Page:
SACRAMENTO, Calif. – A juror said in a sworn statement that she was pressured into casting the final vote to convict a man of attending a Pakistani terrorist training camp.
"I was under so much stress and pressure (from the other jurors) that I agreed to change my vote," Arcelia Lopez of Sacramento said in her statement. "I never once throughout the deliberation process and the reading of the verdict believed Hamid Hayat to be guilty."
Meanwhile, prosecutors are expected to tell U.S. District Judge Garland E. Burrell Jr. on Friday if they will retry Hayat's father, 48-year-old Umer Hayat, after jurors deadlocked on whether he was guilty of lying to FBI agents about his son's alleged terrorist training.
Prosecutors in Hamid Hayat's case have said repeatedly since Tuesday's verdict that they don't believe there was any improper influence on jurors, and that any pressure on Lopez was part of the normal jury deliberation process.
Though emotional, Lopez confirmed her guilty vote in open court Tuesday when all 12 jurors were questioned by presiding U.S. District Judge Garland E. Burrell Jr.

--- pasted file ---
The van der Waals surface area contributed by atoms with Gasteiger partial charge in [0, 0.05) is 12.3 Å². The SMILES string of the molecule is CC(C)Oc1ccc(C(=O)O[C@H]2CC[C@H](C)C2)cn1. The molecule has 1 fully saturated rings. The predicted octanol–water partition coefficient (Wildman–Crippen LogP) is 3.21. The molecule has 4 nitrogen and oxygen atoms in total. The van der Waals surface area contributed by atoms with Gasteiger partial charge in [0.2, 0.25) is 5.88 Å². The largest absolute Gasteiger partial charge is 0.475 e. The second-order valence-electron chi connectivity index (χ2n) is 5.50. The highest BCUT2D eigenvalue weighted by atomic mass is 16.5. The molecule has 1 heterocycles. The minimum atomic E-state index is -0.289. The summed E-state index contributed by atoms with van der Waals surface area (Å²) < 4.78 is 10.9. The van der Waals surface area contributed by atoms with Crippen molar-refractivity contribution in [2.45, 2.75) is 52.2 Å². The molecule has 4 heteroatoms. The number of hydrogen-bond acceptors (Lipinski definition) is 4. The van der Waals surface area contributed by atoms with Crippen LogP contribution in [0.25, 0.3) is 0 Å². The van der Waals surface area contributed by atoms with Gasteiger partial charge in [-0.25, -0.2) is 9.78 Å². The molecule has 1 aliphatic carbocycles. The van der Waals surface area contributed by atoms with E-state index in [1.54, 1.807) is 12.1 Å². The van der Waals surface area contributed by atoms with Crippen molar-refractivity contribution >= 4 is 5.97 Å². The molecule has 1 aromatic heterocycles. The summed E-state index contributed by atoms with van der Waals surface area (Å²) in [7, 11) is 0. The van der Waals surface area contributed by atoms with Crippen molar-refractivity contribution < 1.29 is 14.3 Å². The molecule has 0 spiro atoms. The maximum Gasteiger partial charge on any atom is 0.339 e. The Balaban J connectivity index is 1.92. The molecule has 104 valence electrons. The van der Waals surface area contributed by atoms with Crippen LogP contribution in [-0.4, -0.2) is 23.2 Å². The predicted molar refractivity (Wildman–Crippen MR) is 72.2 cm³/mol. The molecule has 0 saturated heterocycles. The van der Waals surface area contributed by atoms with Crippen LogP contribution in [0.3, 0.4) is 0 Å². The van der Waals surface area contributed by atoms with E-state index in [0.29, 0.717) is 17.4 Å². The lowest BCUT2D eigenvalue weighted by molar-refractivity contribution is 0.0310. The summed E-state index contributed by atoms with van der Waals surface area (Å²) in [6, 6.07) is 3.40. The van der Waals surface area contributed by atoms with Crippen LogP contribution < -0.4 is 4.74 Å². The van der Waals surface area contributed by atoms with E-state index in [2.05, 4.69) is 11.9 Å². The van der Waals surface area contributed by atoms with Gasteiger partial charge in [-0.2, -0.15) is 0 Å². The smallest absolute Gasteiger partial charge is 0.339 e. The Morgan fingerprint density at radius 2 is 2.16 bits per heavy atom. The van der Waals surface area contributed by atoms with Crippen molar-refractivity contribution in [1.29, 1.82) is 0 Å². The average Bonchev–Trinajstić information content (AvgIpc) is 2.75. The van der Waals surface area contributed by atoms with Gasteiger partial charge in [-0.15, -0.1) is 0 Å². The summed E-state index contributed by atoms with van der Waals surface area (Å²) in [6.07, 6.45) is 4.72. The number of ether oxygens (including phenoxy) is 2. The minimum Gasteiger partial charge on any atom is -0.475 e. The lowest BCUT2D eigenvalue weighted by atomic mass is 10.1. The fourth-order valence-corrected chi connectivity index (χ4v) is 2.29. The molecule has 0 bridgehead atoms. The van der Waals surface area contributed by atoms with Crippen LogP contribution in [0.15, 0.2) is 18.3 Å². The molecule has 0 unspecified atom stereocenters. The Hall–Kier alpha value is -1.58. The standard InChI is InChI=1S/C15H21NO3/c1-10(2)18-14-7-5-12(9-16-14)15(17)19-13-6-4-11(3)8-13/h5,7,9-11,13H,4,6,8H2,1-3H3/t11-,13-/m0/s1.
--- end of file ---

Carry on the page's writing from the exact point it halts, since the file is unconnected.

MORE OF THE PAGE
"I deeply regret my decision," Lopez said in the affidavit obtained by defense investigator and former FBI agent James Wedick.
Lopez said in her affidavit that by last Friday she was the lone holdout in the case. She went to a medical clinic Saturday with a migraine headache and believed "my health and physical well-being were being affected by the pressure from the other jurors to change my vote."
On Monday she learned the jury's foreman, Joseph Cote of Folsom, had sent Burrell a note saying Lopez was causing an impasse in deliberations. That note was made public Wednesday. Cote did not return a telephone message seeking comment left at his home.
Prosecutors say Hayat, 23, should face a minimum 30 years in prison at his July 14 sentencing based on his convictions on charges he provided material support by attending the terror camp in 2003 and lying about it to FBI agents when he was questioned after he returned to the United States in May.
Hayat told agents in an hours-long videotaped statement that he was awaiting orders to carry out a religious war against targets such as banks, groceries and hospitals. Mojaddidi disputes the confession and says there is no direct proof Hayat attended the camp.
Both Hamid and Umer Hayat were detained along with two Muslim religious leaders in what authorities suggested was part of a terrorist movement in Lodi, located in a grape-growing region 35 miles south of the state capital. The two imams and one man's son were deported for immigration violations, however, and the Hayats were the only people criminally charged in the probe.